Aree Song, one of 14 teenagers at the U.S. Women's Open, birdied the final hole for a 74 that left her alone in fifth at 285. The 17-year-old Song was low amateur, and automatically earned a trip back next year.
Michelle Wie shot a 76 with a new caddie. Her father, B.J. Wie, turned the bag over to his 13-year-old daughter's swing coach for the final round, and perhaps for a while.
''I fired myself,'' the father said with a laugh. ''I caused too much trouble.''
Wie's first U.S. Women's Open was marred by a controversy over etiquette, resulting in allegations that Danielle Ammaccapane bumped her -- a claim B.J. Wie later retracted -- and that the 16-year veteran berated the ninth-grader in the scoring tent.
Even if Ammaccapane apologized, Wie said she wouldn't accept.
That mess should fade by the time Robbins, Stanford and Lunke tee off at 9 a.m. Monday, one more round on a Witch Hollow course that required nothing but the best golf under the most excruciating pressure.
Robbins, who won the '95 LPGA Championship, figures to be the favorite, especially the way she played Sunday. Her approach into 2 feet for birdie on the 16th gave her a chance, and Robbins hit a 3-wood into 25 feet for eagle on the final hole.
For the first time, her hands were shaking. She backed off the putt, gave it a good roll but came up a few inches short and to the left.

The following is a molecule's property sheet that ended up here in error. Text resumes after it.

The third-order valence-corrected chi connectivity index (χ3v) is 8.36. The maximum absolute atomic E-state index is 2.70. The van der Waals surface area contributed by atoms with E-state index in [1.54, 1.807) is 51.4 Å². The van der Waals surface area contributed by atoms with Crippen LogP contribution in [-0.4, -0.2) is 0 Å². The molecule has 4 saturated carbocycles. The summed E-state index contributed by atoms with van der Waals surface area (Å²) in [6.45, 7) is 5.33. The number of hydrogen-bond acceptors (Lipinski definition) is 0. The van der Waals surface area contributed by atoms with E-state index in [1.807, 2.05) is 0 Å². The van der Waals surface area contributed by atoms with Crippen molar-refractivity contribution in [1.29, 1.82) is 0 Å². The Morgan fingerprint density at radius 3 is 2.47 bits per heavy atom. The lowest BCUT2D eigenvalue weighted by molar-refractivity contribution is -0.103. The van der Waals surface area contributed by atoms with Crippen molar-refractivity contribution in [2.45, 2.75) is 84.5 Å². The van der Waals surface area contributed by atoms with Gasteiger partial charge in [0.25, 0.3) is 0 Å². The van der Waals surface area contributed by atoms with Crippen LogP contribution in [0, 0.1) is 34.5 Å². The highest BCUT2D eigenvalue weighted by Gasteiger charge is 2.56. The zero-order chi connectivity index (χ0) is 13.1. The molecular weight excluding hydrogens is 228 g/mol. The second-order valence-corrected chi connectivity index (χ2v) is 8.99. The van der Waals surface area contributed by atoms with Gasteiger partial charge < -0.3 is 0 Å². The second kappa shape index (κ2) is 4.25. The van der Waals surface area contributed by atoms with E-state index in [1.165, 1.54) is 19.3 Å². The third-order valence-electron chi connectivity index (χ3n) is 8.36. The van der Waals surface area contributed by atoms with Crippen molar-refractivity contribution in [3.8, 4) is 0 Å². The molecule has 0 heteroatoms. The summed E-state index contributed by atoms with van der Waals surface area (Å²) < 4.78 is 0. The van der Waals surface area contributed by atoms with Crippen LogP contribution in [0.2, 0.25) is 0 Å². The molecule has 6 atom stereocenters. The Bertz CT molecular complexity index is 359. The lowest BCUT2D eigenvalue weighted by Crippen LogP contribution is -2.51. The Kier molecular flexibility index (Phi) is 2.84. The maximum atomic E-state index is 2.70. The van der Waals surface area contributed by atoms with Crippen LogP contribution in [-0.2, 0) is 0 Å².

''It's safe to say I was feeling it,'' she said. ''And it was good to feel it again.''
A victory Monday would give Robbins the largest comeback in U.S. Women's Open history. She started the final round six strokes behind.
The finishes by Stanford and Lunke were even more impressive considering their position.
Neither had contended in a major championship. Both watched Sorenstam hit great shots ahead of them and take a share of the lead. Then, they had to wait for what seemed like forever as Sorenstam got her ruling, took her drop and then fell apart.
Lunke, one of the shortest hitters in the field, barely cleared the hazard and went into a bunker, but her 107-yard shot gave her a shot at birdie and the victory.
Stanford hit a safe approach and pitched to 25 feet.
With Sorenstam out of the picture, Robbins watched from the scoring trailer, wondering if she would be the U.S. Women's Open champion or have to play Monday.
''Once Annika made her 6 it was, 'Well, now what?' Anything can happen,'' Robbins said.
Stanford lived up to that prediction.
One week after winning for the first time on the LPGA Tour, Stanford pumped her first once into the air, looking as stunned as those around her.
''I don't think I played well enough today to win, so I'm lucky to be playing tomorrow,'' Stanford said.
Lunke wasn't perfect either, making four bogeys in a five-hole stretch on the front nine to turn the U.S. Women's Open into a test of survival.
Lunke was three strokes ahead of Sorenstam as she walked up the 13 fairway, but two bogeys and a 25-foot par save by the Swede changed everything.
''When we watched Annika make that putt on the 14th, my husband turned to me and said, 'Game on,''' Lunke said.
Unlike Sorenstam, she was up to the task when it mattered.